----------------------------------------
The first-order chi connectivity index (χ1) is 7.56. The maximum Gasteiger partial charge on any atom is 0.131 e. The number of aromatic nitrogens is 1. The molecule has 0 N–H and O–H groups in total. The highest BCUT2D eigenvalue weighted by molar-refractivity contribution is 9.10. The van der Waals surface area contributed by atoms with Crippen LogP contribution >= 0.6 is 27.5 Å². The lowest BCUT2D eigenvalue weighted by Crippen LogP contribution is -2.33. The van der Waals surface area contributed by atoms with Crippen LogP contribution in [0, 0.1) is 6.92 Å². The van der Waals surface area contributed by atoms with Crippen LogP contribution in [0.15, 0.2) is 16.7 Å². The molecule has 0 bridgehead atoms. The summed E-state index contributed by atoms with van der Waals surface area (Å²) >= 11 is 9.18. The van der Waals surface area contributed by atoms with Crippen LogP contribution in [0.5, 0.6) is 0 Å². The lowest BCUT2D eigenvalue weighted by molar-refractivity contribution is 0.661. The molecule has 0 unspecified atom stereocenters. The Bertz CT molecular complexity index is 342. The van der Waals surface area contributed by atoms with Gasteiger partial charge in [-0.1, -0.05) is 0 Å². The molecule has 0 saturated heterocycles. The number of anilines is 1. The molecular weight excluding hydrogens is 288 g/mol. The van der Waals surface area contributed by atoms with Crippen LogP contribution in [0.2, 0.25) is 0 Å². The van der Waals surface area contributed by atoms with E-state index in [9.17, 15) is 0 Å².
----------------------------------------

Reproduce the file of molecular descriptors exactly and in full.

The first-order chi connectivity index (χ1) is 7.56. The maximum Gasteiger partial charge on any atom is 0.131 e. The number of aromatic nitrogens is 1. The molecule has 0 N–H and O–H groups in total. The highest BCUT2D eigenvalue weighted by molar-refractivity contribution is 9.10. The van der Waals surface area contributed by atoms with Crippen LogP contribution >= 0.6 is 27.5 Å². The lowest BCUT2D eigenvalue weighted by Crippen LogP contribution is -2.33. The van der Waals surface area contributed by atoms with Crippen LogP contribution in [0, 0.1) is 6.92 Å². The van der Waals surface area contributed by atoms with Crippen LogP contribution in [0.15, 0.2) is 16.7 Å². The molecule has 0 bridgehead atoms. The summed E-state index contributed by atoms with van der Waals surface area (Å²) >= 11 is 9.18. The van der Waals surface area contributed by atoms with Crippen LogP contribution in [0.5, 0.6) is 0 Å². The lowest BCUT2D eigenvalue weighted by molar-refractivity contribution is 0.661. The molecule has 0 unspecified atom stereocenters. The Bertz CT molecular complexity index is 342. The van der Waals surface area contributed by atoms with Gasteiger partial charge in [-0.1, -0.05) is 0 Å². The molecule has 0 saturated heterocycles. The number of anilines is 1. The molecular weight excluding hydrogens is 288 g/mol. The van der Waals surface area contributed by atoms with Crippen LogP contribution in [0.2, 0.25) is 0 Å². The van der Waals surface area contributed by atoms with E-state index in [9.17, 15) is 0 Å².